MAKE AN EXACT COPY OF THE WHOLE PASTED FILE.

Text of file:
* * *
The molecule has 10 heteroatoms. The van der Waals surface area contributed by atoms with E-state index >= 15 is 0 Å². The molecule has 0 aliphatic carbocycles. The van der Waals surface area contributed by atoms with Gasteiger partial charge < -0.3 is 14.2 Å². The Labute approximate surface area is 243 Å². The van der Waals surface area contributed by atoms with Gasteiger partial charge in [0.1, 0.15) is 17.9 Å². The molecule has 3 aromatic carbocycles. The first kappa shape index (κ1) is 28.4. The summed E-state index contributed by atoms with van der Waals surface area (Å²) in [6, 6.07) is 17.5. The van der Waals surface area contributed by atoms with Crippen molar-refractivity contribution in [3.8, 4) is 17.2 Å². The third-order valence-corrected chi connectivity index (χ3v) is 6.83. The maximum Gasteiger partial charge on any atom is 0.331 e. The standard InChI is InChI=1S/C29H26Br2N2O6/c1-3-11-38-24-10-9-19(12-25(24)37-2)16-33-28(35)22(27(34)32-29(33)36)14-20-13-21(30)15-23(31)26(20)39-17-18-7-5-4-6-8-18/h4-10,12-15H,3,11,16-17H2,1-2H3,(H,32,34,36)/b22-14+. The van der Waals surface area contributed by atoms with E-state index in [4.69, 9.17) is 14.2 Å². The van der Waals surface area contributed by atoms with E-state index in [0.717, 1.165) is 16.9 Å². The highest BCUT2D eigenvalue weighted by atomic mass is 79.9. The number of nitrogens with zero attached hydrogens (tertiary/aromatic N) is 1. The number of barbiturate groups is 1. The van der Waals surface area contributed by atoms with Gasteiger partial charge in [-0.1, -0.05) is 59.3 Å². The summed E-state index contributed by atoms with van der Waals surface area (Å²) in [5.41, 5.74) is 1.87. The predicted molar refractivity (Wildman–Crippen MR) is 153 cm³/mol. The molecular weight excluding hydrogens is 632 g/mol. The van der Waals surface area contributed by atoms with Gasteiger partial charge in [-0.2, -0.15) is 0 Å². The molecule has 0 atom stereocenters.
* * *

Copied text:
The molecule has 10 heteroatoms. The van der Waals surface area contributed by atoms with E-state index >= 15 is 0 Å². The molecule has 0 aliphatic carbocycles. The van der Waals surface area contributed by atoms with Gasteiger partial charge < -0.3 is 14.2 Å². The Labute approximate surface area is 243 Å². The van der Waals surface area contributed by atoms with Gasteiger partial charge in [0.1, 0.15) is 17.9 Å². The molecule has 3 aromatic carbocycles. The first kappa shape index (κ1) is 28.4. The summed E-state index contributed by atoms with van der Waals surface area (Å²) in [6, 6.07) is 17.5. The van der Waals surface area contributed by atoms with Crippen molar-refractivity contribution in [3.8, 4) is 17.2 Å². The third-order valence-corrected chi connectivity index (χ3v) is 6.83. The maximum Gasteiger partial charge on any atom is 0.331 e. The standard InChI is InChI=1S/C29H26Br2N2O6/c1-3-11-38-24-10-9-19(12-25(24)37-2)16-33-28(35)22(27(34)32-29(33)36)14-20-13-21(30)15-23(31)26(20)39-17-18-7-5-4-6-8-18/h4-10,12-15H,3,11,16-17H2,1-2H3,(H,32,34,36)/b22-14+. The van der Waals surface area contributed by atoms with E-state index in [4.69, 9.17) is 14.2 Å². The van der Waals surface area contributed by atoms with E-state index in [0.717, 1.165) is 16.9 Å². The highest BCUT2D eigenvalue weighted by atomic mass is 79.9. The number of nitrogens with zero attached hydrogens (tertiary/aromatic N) is 1. The number of barbiturate groups is 1. The van der Waals surface area contributed by atoms with Gasteiger partial charge in [-0.1, -0.05) is 59.3 Å². The summed E-state index contributed by atoms with van der Waals surface area (Å²) in [5.41, 5.74) is 1.87. The predicted molar refractivity (Wildman–Crippen MR) is 153 cm³/mol. The molecular weight excluding hydrogens is 632 g/mol. The van der Waals surface area contributed by atoms with Gasteiger partial charge in [-0.2, -0.15) is 0 Å². The molecule has 0 atom stereocenters.